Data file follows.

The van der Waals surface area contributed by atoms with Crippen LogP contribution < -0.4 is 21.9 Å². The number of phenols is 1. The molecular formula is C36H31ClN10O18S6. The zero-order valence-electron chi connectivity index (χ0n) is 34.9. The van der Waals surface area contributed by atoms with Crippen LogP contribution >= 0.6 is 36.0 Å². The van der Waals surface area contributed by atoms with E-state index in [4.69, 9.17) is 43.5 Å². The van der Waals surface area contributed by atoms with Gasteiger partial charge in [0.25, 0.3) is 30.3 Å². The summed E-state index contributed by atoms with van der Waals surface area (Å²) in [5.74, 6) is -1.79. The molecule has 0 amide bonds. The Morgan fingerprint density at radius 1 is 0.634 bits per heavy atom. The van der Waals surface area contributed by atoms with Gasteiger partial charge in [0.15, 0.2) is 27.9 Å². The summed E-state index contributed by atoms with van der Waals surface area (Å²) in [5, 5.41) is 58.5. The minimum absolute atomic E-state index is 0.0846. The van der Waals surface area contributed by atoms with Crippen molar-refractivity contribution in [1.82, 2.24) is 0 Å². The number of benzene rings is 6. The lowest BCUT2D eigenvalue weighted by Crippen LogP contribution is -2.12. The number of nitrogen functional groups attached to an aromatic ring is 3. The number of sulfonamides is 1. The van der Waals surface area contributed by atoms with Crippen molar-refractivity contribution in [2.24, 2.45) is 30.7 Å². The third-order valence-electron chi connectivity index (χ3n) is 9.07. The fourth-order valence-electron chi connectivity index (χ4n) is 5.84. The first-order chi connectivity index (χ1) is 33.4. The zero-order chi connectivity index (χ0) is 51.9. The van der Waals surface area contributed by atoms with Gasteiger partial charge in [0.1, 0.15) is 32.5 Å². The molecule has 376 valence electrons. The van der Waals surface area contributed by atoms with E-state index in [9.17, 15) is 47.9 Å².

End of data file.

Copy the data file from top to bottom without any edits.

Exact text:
The van der Waals surface area contributed by atoms with Crippen LogP contribution < -0.4 is 21.9 Å². The number of phenols is 1. The molecular formula is C36H31ClN10O18S6. The zero-order valence-electron chi connectivity index (χ0n) is 34.9. The van der Waals surface area contributed by atoms with Crippen LogP contribution >= 0.6 is 36.0 Å². The van der Waals surface area contributed by atoms with E-state index in [4.69, 9.17) is 43.5 Å². The van der Waals surface area contributed by atoms with Gasteiger partial charge in [0.25, 0.3) is 30.3 Å². The summed E-state index contributed by atoms with van der Waals surface area (Å²) in [5.74, 6) is -1.79. The molecule has 0 amide bonds. The Morgan fingerprint density at radius 1 is 0.634 bits per heavy atom. The van der Waals surface area contributed by atoms with Gasteiger partial charge in [0.15, 0.2) is 27.9 Å². The summed E-state index contributed by atoms with van der Waals surface area (Å²) in [5, 5.41) is 58.5. The minimum absolute atomic E-state index is 0.0846. The van der Waals surface area contributed by atoms with Crippen molar-refractivity contribution in [1.82, 2.24) is 0 Å². The number of benzene rings is 6. The lowest BCUT2D eigenvalue weighted by Crippen LogP contribution is -2.12. The number of nitrogen functional groups attached to an aromatic ring is 3. The number of sulfonamides is 1. The van der Waals surface area contributed by atoms with Crippen molar-refractivity contribution in [2.24, 2.45) is 30.7 Å². The third-order valence-electron chi connectivity index (χ3n) is 9.07. The fourth-order valence-electron chi connectivity index (χ4n) is 5.84. The first-order chi connectivity index (χ1) is 33.4. The zero-order chi connectivity index (χ0) is 51.9. The van der Waals surface area contributed by atoms with Gasteiger partial charge in [0.1, 0.15) is 32.5 Å². The molecule has 376 valence electrons. The van der Waals surface area contributed by atoms with E-state index in [9.17, 15) is 47.9 Å².